“I am not a welfare queen,” says Melissa Bruninga-Matteau.
That’s how she feels compelled to start a conversation about how she, a white woman with a Ph.D. in medieval history and an adjunct professor, came to rely on food stamps and Medicaid. Ms. Bruninga-Matteau, a 43-year-old single mother who teaches two humanities courses at Yavapai College, in Prescott, Ariz., says the stereotype of the people receiving such aid does not reflect reality. Recipients include growing numbers of people like her, the highly educated, whose advanced degrees have not insulated them from financial hardship.
“I find it horrifying that someone who stands in front of college classes and teaches is on welfare,” she says.
What did she and others like her do wrong?
She didn’t do anything to be put in that position. Nor did the forty-million plus others receiving assistance.
While stories like this highlight how desperate times have fallen on people who never expected them, what they also do is distract people from the ones who put them and us in this predicament: Wall Street and the bankers, aided and abetted by our own so-called “government.”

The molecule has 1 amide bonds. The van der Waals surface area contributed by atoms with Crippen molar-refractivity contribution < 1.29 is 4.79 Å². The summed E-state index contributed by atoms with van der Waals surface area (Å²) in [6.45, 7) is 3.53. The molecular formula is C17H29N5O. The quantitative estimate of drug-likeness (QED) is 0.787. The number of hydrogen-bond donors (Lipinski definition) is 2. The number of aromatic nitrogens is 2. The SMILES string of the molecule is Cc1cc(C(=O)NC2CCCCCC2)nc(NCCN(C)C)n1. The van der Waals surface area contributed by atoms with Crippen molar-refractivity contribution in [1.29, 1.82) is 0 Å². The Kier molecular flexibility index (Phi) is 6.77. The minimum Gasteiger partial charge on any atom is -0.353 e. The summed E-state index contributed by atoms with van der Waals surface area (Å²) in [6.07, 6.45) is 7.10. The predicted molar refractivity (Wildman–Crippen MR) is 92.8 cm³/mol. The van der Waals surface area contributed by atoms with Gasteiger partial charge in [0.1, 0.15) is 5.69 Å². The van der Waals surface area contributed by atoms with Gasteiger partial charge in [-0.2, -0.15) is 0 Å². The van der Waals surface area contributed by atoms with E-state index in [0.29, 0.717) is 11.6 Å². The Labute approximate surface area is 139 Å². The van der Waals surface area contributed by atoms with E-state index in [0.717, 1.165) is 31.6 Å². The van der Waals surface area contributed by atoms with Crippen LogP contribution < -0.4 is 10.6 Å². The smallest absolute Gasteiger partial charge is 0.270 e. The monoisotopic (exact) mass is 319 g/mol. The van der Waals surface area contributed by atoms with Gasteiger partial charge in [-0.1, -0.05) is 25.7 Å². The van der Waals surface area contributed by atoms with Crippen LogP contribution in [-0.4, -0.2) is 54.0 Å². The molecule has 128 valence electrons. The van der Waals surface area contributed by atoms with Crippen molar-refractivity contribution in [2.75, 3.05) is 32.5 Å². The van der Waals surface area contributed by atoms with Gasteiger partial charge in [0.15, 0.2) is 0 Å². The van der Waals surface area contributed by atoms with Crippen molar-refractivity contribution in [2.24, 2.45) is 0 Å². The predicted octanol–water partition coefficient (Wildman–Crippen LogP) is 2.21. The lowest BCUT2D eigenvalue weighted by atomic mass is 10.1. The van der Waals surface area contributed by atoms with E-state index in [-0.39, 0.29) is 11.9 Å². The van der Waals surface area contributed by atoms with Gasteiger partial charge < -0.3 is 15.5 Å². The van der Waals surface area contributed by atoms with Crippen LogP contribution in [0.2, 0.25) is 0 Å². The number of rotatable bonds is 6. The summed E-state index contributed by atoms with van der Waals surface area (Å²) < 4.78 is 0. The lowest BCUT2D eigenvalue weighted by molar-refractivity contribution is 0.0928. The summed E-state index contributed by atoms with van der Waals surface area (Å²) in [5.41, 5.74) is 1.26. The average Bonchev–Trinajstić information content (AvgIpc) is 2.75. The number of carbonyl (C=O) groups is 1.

How many people would be going through this if we had had actual leadership in Washington that did not prop up the banks, that did not make them even bigger than “Too Big To Fail,” that required them to divest their post-Glass-Steagall holdings and return to the way things used to be? And what if they had also forced the damn banks to eat their own losses and insisted that all real estate was marked to market?
If anyone should be feeling deep shame and be absolutely mortified to be seen in public, it’s every son of bitch in D.C. who let this happen and has continued to let it happen since 2008.
It’s their shame, their fault, their failure.
All of you on assistance: Take it!
You worked your asses off to provide it for everyone else — so it should damn well be there when you are pushed into The Abyss and need it too!